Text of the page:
You’ve been conducting the Philharmonia since 2011. Please describe its qualities as an orchestra and what you enjoy about making music with them.
I remember my first encounter with them as if it were yesterday. I came from overseas, exhausted and jet-lagged, scared how limited the time we’d have was. And a little miracle happened. The rehearsal process was one of the most refreshing I’d experienced, very receptive from the players, friendly, professional, inspiring. But that was just an appetizer for the performance. Repeatedly, I was thrilled during the concert – discovering the potential of the orchestra, again and again, that was a real treat! The Philharmonia’s qualities are countless. But I’d stress their team feeling, speed of understanding, always giving maximum quality in the performance; their sense of humour... and now, their friendship.
Understandably, you’ve been engaged to conduct a lot of Czech repertoire with the orchestra thus far – Dvořák, Suk’s Asrael, Janáček. On what do you focus to try and draw a ‘Czech’ sound from a British orchestra? Is it the warmth of the strings? Woodwind phrasing?
It’s a tricky question. I wouldn’t say I’m trying to draw a ‘Czech sound’ from a British orchestra. I’m trying to inspire (rather than to draw) a sound which is theirs, and yet suiting the repertoire we’re playing at the moment. But you are right that the warmth of the strings, the proper cantabile of the melodic line, natural breathing (I generally love indicating clearly where each phrase goes) – those are important items in building a typical Czech (or Slavic) piece of music. However, surprisingly one sometimes has to influence non-Czech orchestras in the opposite way from what many people would expect: against sentimentality, self-indulgence, lack of balance; therefore, sometimes simply more towards structure, rationality, clarity. And the Philharmonia Orchestra has precisely those qualities – taste, refinement, precision – to be able to hold all of these aspects in a perfect balance.
Together with Finnish conductor Santtu-Matias Rouvali, you have just been appointed Principal Guest conductor. What will your role mean in practical terms?
In the coming season, you’re conducting Smetana’s Má vlast at the Royal Festival Hall. Can you explain, for non-Czechs, the significance of this cycle? Sometimes, particular movements – Vltava, Vyšehrad, From Bohemia’s Woods and Fields – are extracted for concert programmes. Tábor and Blaník are performed less often. Is this because they are weaker pieces? What would you say to advocate performances of the whole cycle?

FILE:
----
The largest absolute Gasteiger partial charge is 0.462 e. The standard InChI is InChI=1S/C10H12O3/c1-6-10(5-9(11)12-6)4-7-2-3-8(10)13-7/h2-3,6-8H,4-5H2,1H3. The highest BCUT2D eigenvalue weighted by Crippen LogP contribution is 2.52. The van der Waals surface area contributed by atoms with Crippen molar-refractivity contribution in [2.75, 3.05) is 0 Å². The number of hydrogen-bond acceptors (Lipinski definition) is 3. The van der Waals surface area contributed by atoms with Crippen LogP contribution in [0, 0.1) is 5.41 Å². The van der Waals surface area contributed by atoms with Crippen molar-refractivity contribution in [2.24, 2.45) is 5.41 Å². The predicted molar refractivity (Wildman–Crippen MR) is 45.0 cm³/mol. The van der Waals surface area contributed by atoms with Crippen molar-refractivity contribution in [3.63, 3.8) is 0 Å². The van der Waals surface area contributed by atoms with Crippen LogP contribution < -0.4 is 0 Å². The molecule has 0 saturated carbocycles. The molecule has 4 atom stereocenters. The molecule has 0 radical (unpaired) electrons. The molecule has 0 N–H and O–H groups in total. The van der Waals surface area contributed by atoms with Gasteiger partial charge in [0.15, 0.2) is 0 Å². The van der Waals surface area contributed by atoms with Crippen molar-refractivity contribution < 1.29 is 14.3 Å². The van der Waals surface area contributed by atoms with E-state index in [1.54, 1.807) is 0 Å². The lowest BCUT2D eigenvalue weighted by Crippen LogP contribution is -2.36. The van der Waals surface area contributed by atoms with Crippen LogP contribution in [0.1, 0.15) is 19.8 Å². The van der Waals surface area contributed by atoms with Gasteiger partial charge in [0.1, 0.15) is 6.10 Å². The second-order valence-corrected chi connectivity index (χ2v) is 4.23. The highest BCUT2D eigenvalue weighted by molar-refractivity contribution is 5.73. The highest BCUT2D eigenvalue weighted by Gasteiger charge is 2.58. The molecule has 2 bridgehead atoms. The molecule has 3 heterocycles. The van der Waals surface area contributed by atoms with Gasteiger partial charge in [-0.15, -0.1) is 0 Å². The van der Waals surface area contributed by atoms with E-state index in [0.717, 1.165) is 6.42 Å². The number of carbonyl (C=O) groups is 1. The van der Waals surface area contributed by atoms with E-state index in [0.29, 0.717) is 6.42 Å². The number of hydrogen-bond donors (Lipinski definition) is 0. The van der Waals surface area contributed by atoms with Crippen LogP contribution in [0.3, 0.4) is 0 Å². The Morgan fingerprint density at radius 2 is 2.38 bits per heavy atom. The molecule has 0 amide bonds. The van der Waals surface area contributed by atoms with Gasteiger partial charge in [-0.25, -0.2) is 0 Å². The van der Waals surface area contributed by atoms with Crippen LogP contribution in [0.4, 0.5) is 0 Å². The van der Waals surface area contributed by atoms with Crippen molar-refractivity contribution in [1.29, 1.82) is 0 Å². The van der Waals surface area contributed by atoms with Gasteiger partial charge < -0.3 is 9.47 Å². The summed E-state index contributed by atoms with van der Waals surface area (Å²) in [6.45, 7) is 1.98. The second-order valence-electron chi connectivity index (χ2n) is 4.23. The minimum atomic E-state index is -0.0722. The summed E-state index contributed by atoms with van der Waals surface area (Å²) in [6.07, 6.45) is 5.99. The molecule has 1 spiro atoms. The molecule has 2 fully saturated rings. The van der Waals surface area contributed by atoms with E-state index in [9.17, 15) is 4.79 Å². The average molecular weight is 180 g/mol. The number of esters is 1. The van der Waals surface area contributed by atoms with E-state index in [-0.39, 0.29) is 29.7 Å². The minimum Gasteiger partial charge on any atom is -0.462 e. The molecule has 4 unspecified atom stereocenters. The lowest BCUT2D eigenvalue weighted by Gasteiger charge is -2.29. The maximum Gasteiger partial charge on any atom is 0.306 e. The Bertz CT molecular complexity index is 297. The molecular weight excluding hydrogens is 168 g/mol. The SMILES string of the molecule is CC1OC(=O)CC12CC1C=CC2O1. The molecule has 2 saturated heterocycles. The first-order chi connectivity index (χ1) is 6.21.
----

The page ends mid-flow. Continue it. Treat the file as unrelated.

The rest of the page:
Please forgive me: I don’t think there’s anything better that I could say than that the whole cycle is a real piece of genius (there’s no similar achievement in the genre worldwide throughout history), and the only and main problem is that it’s in the shadow of its No. 2 (Vltava/Moldau) on the one hand, and that it may be charged so much with national pride and love for the composer’s country, geographically and culturally, that it can sometimes become overwhelming. Indeed, Tábor and Blaník (Nos. 5-6) are less known – but to be honest, in some ways, they are even stronger than the previous ones, very daring, very modern in form and content. Unlike the previous four, the last two were clearly conceived for the whole cycle (the previous ones were first meant as separate poems), and one can feel that. Smetana had a great instinct for form, for tectonics. It’s amazing how coherent and unified this cycle of almost 90 minutes is. It only speaks out when it’s performed in entirety and at best without a break. So what is the significance of the cycle? It’s an ultimate and masterful achievement in music like nothing else, and it’s always received with thrilled enthusiasm by those who come to hear it in its complete form. It’s really not to be missed!
With the Bamberg Symphony, you spend a lot of time touring. The Philharmonia also takes its programmes on the road. What is the hardest thing about taking a concert to several different venues in a short space of time?
Probably two things: tackling each particular new acoustic (in the limited time available for sound-checks before each concert), especially in those halls where one hasn’t been before; and then keeping the performances artistically fresh if the tour is long and some pieces are repeated many times.
When you’re not preparing scores, how do you like to relax? Are there any particular things you enjoy doing when you come to London?
Relaxation means children, family for me now. There’s nothing more refreshing in the world. When I’m alone, I love reading. I read everywhere - sometimes even while walking (such as at airports - where one basically cannot escape losing precious time in endless queues). I’m fascinated by how much unlimited knowledge one can embrace about the miracle that is the cosmos. It’s hard for me to imagine how it’s possible that some people can get bored sometimes… I’ve never understood that. So – to be honest and personal – I often go to bookshops when I’m in London. Some of them are just great!
Article sponsored by The Philharmonia